New study threatens midwives’ freedom of conscience on abortion

Apr 24, 2017 by

by Steve Fouch, CMF:

In the latest bid to circumvent the increasing number of younger doctors being unwilling to perform abortions, a new report has challenged the need for some surgical abortions to be undertaken by doctors at all.

Sally Sheldon, a Law Professor at the University of Kent, has published a study into the 1967 Abortion Act and subsequent legal opinions to argue that in the case of vacuum aspiration (VAs), midwives or nurses should be able to carry out the procedure.

This, she argues is congruent with ‘recognition of nurse competences, follows government policy that patients should receive the right care, in the right place at the right time by appropriately trained staff, fits with guidance offered by relevant professional bodies, and offers the potential for developing more streamlined, cost-effective abortion services’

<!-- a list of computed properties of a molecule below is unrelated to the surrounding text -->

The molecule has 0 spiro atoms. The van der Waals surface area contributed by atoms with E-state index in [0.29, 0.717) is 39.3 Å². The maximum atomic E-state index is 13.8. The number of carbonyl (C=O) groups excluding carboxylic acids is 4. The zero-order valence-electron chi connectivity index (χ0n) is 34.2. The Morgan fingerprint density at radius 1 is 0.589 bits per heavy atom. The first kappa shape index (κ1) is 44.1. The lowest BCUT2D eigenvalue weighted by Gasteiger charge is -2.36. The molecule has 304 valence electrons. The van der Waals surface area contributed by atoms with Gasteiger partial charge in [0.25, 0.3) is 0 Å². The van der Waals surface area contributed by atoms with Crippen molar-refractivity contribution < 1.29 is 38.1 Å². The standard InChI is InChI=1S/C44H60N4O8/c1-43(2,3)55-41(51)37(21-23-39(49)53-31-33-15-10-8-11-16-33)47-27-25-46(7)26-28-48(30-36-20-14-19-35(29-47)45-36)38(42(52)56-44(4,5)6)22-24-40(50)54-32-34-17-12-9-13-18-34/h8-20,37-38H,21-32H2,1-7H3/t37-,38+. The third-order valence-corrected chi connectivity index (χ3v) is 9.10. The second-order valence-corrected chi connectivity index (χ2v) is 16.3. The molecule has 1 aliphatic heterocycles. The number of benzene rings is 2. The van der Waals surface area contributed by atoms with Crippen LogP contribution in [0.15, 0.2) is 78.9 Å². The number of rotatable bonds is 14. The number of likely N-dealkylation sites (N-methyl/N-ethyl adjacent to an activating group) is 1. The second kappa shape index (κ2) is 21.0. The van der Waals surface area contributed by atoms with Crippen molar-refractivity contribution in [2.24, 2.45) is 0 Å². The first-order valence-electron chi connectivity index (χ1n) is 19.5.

Doctors, she says, should still make the decision, but an appropriately trained nurse or midwife is technically capable of undertaking the procedure, meaning that abortions can be carried out more readily, quickly (and presumably, cheaply – given the current pay differential between doctors and nurses).

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